For the basis of this post, I’m defining the absurd as the confrontation between the world and one’s self, the conflict that arises from humanity’s desire for rationality and meaning and the world’s inherent irrationality. This definition is extrapolated from the quotes from Albert Camus’ Myth of Sisyphus, “The mind’s deepest desire, even in its most elaborate operations, parallels man’s unconscious feeling in the face of his universe: it is an insistence upon familiarity, an appetite for clarity,” and “But with its first move this world cracks and tumbles : an infinite number of shimmering fragments is offered to the understanding. We must despair of ever reconstructing the familiar, calm surface which would give us peace of heart,” which describe the conflict between man’s deepest desire, and the reality of the universe being only partially rational.
In The Familiar, this question of the absurd pops up in several places. One of the most immediately noticeable throughlines regarding this is the prevalence of numbers. Specifically in Anwar’s chapters, focus on the irrational parts of the universe in the indeterminate forms surrounding zero and infinity (see page 771). Setting aside binary interpretations, which I don’t know enough about to figure into my analysis, I’d like to examine this numerical paradox. Numbers and math are things we see as indisputable or hard logic and fact, yet the narrative, very early on (page 59), sets these up as being logically fallible. Not only does this cause the reader to begin questioning their interpretation of the narrative’s world, but it also sets up the universe as being inherently irrational.
Whether intentionally or not, the title brings to mind Camus’ definition of the absurd. Each for their own reason, the characters are at drift in the narrative. Focusing on the Ibrahims, each of them are recovering from the loss of Dov (be he friend, lover, or father) and the sudden omnipresence of death in their lives, especially in regards to Xanther’s epilepsy. Through this they seek the “familiar,” a concept which proves illusive. Even at the point of mathematical logic, there is inconsistency and irrationality when we are led to the conclusion that 1=2.
At a structural level, the novel also displays a certain absurdity. In class someone pointed out that everything seems to go wrong in the narrative, or at least be at a disadvantage to normative society (Xanther being epileptic, the dead father, racial inequality, gangs, etc.). This, I believed was an interesting statement considering novels are always about everything going wrong, but I do think that perhaps in The Familiar, we are more prone to noticing these patterns. Like the famous coin flipping scene in Tom Stoppard’s Rosencrantz and Guildenstern Are Dead, the sheer improbability of some of the narrative makes us very conscious of the fact that this narrative does not follow the typical structure of a story.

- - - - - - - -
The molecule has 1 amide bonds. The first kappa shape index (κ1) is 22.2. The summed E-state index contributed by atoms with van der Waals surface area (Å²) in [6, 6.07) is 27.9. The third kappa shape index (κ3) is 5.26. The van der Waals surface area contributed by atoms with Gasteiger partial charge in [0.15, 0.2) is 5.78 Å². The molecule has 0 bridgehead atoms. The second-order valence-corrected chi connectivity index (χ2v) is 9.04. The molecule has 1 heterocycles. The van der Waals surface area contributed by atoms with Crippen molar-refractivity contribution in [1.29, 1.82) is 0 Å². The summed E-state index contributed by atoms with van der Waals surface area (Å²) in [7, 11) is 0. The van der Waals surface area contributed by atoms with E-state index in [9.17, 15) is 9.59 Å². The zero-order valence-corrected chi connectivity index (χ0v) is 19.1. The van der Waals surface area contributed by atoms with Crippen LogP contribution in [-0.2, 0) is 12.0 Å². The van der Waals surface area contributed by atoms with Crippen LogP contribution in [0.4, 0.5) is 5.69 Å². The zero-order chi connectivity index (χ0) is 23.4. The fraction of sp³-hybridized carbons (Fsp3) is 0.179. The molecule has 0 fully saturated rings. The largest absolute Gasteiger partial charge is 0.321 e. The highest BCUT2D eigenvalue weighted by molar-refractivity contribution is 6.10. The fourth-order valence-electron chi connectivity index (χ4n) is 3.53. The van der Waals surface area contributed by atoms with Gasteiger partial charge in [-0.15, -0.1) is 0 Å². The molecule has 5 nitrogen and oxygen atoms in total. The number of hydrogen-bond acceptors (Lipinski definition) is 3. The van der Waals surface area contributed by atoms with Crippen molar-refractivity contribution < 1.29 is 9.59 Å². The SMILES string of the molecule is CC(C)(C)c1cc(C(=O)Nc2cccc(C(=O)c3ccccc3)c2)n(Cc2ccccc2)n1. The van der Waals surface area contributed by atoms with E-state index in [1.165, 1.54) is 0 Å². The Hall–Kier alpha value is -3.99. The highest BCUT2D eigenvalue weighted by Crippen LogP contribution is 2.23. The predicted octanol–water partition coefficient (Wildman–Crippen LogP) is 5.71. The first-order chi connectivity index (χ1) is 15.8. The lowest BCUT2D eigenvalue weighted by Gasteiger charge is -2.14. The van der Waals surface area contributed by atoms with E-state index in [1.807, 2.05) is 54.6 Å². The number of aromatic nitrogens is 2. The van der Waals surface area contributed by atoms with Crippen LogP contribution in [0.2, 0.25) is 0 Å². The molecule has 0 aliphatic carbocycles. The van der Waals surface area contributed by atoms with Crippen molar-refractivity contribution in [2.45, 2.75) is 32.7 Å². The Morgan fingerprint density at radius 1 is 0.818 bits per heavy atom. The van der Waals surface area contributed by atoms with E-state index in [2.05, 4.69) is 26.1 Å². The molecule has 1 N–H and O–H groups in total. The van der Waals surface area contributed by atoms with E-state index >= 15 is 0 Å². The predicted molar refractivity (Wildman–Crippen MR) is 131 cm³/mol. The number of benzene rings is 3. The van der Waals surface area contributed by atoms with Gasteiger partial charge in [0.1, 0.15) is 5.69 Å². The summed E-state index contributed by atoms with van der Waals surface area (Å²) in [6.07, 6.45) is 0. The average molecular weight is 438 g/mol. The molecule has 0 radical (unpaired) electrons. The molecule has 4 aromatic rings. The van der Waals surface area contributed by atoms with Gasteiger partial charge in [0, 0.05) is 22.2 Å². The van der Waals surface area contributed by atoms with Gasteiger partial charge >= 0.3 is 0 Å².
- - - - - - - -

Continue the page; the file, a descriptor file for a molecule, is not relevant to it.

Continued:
The other aspect of absurdity that appears in The Familiar, is that of the existential idea that life, events, and the world, are meaningless. This particularly hit home with me when, during the vet’s office scene, TF Narcon^27 says, “Neither Tessera nor Dr. Brady will remember this occasion, and what they hear about on the news later will remind them only of their own good fortune and only because they have yet to know the fortunes of their future,” (826). A typical novel is thought to be (primarily) self-contained. That the universe of the novel does not end with the characters we see is not only a jarring revelation, but makes possible the concept of not only the characters’ lives, but the story itself being meaningless and insignificant.
I haven’t decided yet whether or not I think that the fact that The Familiar seems to be self-aware of its status as a novel (evidenced by the narcons and the concept of constructed awareness/AI in the computer game as well as the orb) strengthens the idea of absurdism in the text or nullifies it.
Has anyone else noticed themes of absurdism in The Familiar? Does the fact that this book seems to be “aware” of its status as a narrative influence what is absurd about it?